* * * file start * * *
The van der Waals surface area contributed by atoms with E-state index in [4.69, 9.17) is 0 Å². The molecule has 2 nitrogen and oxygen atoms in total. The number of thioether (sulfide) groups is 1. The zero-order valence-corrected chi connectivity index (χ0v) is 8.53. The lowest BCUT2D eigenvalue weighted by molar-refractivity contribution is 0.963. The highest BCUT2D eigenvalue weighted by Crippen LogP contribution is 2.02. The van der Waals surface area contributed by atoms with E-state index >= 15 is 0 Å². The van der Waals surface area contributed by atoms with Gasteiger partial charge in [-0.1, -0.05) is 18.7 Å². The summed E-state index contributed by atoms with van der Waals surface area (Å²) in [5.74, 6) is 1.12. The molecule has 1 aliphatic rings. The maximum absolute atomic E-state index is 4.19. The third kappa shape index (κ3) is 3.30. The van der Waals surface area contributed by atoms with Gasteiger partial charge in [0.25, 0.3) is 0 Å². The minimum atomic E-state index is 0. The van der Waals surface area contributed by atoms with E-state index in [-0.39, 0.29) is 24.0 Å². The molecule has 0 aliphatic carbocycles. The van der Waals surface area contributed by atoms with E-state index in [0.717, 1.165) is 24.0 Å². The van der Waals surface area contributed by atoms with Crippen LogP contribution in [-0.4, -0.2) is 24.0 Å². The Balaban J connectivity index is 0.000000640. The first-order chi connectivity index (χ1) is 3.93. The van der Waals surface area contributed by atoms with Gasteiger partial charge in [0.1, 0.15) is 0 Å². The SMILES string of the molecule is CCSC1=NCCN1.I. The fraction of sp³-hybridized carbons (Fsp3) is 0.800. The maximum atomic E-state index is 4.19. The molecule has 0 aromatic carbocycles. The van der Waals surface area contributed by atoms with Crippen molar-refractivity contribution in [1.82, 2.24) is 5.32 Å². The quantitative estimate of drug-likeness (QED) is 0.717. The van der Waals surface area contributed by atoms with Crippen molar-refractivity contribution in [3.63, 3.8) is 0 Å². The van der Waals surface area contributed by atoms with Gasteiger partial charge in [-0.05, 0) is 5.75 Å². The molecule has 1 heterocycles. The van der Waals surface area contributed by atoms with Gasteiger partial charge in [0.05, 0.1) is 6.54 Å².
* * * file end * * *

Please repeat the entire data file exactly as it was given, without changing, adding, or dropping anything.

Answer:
The van der Waals surface area contributed by atoms with E-state index in [4.69, 9.17) is 0 Å². The molecule has 2 nitrogen and oxygen atoms in total. The number of thioether (sulfide) groups is 1. The zero-order valence-corrected chi connectivity index (χ0v) is 8.53. The lowest BCUT2D eigenvalue weighted by molar-refractivity contribution is 0.963. The highest BCUT2D eigenvalue weighted by Crippen LogP contribution is 2.02. The van der Waals surface area contributed by atoms with E-state index >= 15 is 0 Å². The van der Waals surface area contributed by atoms with Gasteiger partial charge in [-0.1, -0.05) is 18.7 Å². The summed E-state index contributed by atoms with van der Waals surface area (Å²) in [5.74, 6) is 1.12. The molecule has 1 aliphatic rings. The maximum absolute atomic E-state index is 4.19. The third kappa shape index (κ3) is 3.30. The van der Waals surface area contributed by atoms with Gasteiger partial charge in [0.25, 0.3) is 0 Å². The minimum atomic E-state index is 0. The van der Waals surface area contributed by atoms with E-state index in [-0.39, 0.29) is 24.0 Å². The molecule has 0 aliphatic carbocycles. The van der Waals surface area contributed by atoms with E-state index in [0.717, 1.165) is 24.0 Å². The van der Waals surface area contributed by atoms with Crippen LogP contribution in [-0.4, -0.2) is 24.0 Å². The Balaban J connectivity index is 0.000000640. The first-order chi connectivity index (χ1) is 3.93. The van der Waals surface area contributed by atoms with Gasteiger partial charge in [0.1, 0.15) is 0 Å². The SMILES string of the molecule is CCSC1=NCCN1.I. The fraction of sp³-hybridized carbons (Fsp3) is 0.800. The maximum atomic E-state index is 4.19. The molecule has 0 aromatic carbocycles. The van der Waals surface area contributed by atoms with Crippen molar-refractivity contribution in [1.82, 2.24) is 5.32 Å². The quantitative estimate of drug-likeness (QED) is 0.717. The van der Waals surface area contributed by atoms with Crippen molar-refractivity contribution in [3.63, 3.8) is 0 Å². The van der Waals surface area contributed by atoms with Gasteiger partial charge in [-0.05, 0) is 5.75 Å². The molecule has 1 heterocycles. The van der Waals surface area contributed by atoms with Gasteiger partial charge in [0.05, 0.1) is 6.54 Å².